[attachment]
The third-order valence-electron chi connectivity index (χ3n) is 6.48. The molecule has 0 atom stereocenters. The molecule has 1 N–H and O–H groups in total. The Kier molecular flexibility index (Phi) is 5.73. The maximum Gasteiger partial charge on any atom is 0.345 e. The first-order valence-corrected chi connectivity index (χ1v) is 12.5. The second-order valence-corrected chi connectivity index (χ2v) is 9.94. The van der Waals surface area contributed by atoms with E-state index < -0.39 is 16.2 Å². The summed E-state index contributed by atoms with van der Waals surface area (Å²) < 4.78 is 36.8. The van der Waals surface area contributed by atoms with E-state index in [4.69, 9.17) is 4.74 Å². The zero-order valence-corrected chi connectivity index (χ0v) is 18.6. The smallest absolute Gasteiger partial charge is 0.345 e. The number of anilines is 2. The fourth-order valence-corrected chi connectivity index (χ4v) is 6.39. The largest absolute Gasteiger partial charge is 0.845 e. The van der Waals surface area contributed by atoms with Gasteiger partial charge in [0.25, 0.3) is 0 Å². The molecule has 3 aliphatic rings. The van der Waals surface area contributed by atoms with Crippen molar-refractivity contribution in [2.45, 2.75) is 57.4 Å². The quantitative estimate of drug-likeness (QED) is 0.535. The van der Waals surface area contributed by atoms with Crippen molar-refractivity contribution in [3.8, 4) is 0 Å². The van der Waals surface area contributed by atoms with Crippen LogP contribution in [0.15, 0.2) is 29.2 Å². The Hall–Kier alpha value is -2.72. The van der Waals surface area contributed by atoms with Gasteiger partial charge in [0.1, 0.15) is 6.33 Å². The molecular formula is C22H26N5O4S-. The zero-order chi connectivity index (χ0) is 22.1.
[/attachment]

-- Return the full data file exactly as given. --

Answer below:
The third-order valence-electron chi connectivity index (χ3n) is 6.48. The molecule has 0 atom stereocenters. The molecule has 1 N–H and O–H groups in total. The Kier molecular flexibility index (Phi) is 5.73. The maximum Gasteiger partial charge on any atom is 0.345 e. The first-order valence-corrected chi connectivity index (χ1v) is 12.5. The second-order valence-corrected chi connectivity index (χ2v) is 9.94. The van der Waals surface area contributed by atoms with E-state index < -0.39 is 16.2 Å². The summed E-state index contributed by atoms with van der Waals surface area (Å²) < 4.78 is 36.8. The van der Waals surface area contributed by atoms with E-state index in [4.69, 9.17) is 4.74 Å². The zero-order valence-corrected chi connectivity index (χ0v) is 18.6. The smallest absolute Gasteiger partial charge is 0.345 e. The number of anilines is 2. The fourth-order valence-corrected chi connectivity index (χ4v) is 6.39. The largest absolute Gasteiger partial charge is 0.845 e. The van der Waals surface area contributed by atoms with Gasteiger partial charge in [0.25, 0.3) is 0 Å². The molecule has 3 aliphatic rings. The van der Waals surface area contributed by atoms with Crippen molar-refractivity contribution in [2.45, 2.75) is 57.4 Å². The quantitative estimate of drug-likeness (QED) is 0.535. The van der Waals surface area contributed by atoms with Crippen molar-refractivity contribution in [3.8, 4) is 0 Å². The van der Waals surface area contributed by atoms with Crippen LogP contribution in [0.15, 0.2) is 29.2 Å². The Hall–Kier alpha value is -2.72. The van der Waals surface area contributed by atoms with Gasteiger partial charge in [0.1, 0.15) is 6.33 Å². The molecular formula is C22H26N5O4S-. The zero-order chi connectivity index (χ0) is 22.1.